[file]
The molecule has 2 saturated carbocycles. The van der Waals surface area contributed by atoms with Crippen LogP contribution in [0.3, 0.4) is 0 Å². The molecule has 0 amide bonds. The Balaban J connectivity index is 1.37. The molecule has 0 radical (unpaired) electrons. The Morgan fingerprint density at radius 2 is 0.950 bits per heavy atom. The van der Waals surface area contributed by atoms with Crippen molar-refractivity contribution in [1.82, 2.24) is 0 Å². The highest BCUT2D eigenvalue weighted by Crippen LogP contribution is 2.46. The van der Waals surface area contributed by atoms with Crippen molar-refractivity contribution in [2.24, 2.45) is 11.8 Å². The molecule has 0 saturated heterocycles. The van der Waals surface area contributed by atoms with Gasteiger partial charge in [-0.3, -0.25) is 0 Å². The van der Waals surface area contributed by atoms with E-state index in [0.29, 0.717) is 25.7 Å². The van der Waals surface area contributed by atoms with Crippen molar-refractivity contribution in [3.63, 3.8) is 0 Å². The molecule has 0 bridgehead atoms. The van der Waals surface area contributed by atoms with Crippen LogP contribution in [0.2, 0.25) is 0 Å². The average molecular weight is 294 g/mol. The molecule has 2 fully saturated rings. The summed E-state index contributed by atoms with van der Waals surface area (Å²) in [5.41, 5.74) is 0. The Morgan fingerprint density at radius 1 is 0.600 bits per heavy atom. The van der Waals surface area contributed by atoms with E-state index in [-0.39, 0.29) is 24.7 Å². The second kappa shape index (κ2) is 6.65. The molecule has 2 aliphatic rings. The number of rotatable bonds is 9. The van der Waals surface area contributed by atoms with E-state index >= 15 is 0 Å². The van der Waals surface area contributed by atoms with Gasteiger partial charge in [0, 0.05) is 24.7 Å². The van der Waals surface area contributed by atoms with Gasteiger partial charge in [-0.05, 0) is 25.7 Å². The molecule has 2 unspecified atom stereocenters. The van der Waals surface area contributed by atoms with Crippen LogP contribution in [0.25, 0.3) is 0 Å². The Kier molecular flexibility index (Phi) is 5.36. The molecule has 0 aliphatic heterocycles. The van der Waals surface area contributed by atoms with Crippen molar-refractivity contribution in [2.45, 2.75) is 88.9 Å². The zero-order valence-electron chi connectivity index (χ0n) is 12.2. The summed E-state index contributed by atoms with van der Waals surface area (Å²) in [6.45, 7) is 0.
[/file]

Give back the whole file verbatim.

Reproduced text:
The molecule has 2 saturated carbocycles. The van der Waals surface area contributed by atoms with Crippen LogP contribution in [0.3, 0.4) is 0 Å². The molecule has 0 amide bonds. The Balaban J connectivity index is 1.37. The molecule has 0 radical (unpaired) electrons. The Morgan fingerprint density at radius 2 is 0.950 bits per heavy atom. The van der Waals surface area contributed by atoms with Crippen molar-refractivity contribution in [1.82, 2.24) is 0 Å². The highest BCUT2D eigenvalue weighted by Crippen LogP contribution is 2.46. The van der Waals surface area contributed by atoms with Crippen molar-refractivity contribution in [2.24, 2.45) is 11.8 Å². The molecule has 0 saturated heterocycles. The van der Waals surface area contributed by atoms with Gasteiger partial charge in [-0.3, -0.25) is 0 Å². The van der Waals surface area contributed by atoms with E-state index in [0.29, 0.717) is 25.7 Å². The van der Waals surface area contributed by atoms with Crippen molar-refractivity contribution in [3.63, 3.8) is 0 Å². The molecule has 0 bridgehead atoms. The van der Waals surface area contributed by atoms with Crippen LogP contribution in [0.2, 0.25) is 0 Å². The average molecular weight is 294 g/mol. The molecule has 2 fully saturated rings. The summed E-state index contributed by atoms with van der Waals surface area (Å²) in [5.41, 5.74) is 0. The Morgan fingerprint density at radius 1 is 0.600 bits per heavy atom. The van der Waals surface area contributed by atoms with E-state index in [-0.39, 0.29) is 24.7 Å². The second kappa shape index (κ2) is 6.65. The molecule has 2 aliphatic rings. The number of rotatable bonds is 9. The van der Waals surface area contributed by atoms with E-state index >= 15 is 0 Å². The van der Waals surface area contributed by atoms with Gasteiger partial charge in [0, 0.05) is 24.7 Å². The van der Waals surface area contributed by atoms with Gasteiger partial charge in [-0.05, 0) is 25.7 Å². The molecule has 2 unspecified atom stereocenters. The van der Waals surface area contributed by atoms with Crippen LogP contribution in [0.25, 0.3) is 0 Å². The Kier molecular flexibility index (Phi) is 5.36. The molecule has 0 aliphatic heterocycles. The van der Waals surface area contributed by atoms with Crippen molar-refractivity contribution in [2.45, 2.75) is 88.9 Å². The zero-order valence-electron chi connectivity index (χ0n) is 12.2. The summed E-state index contributed by atoms with van der Waals surface area (Å²) in [6.45, 7) is 0.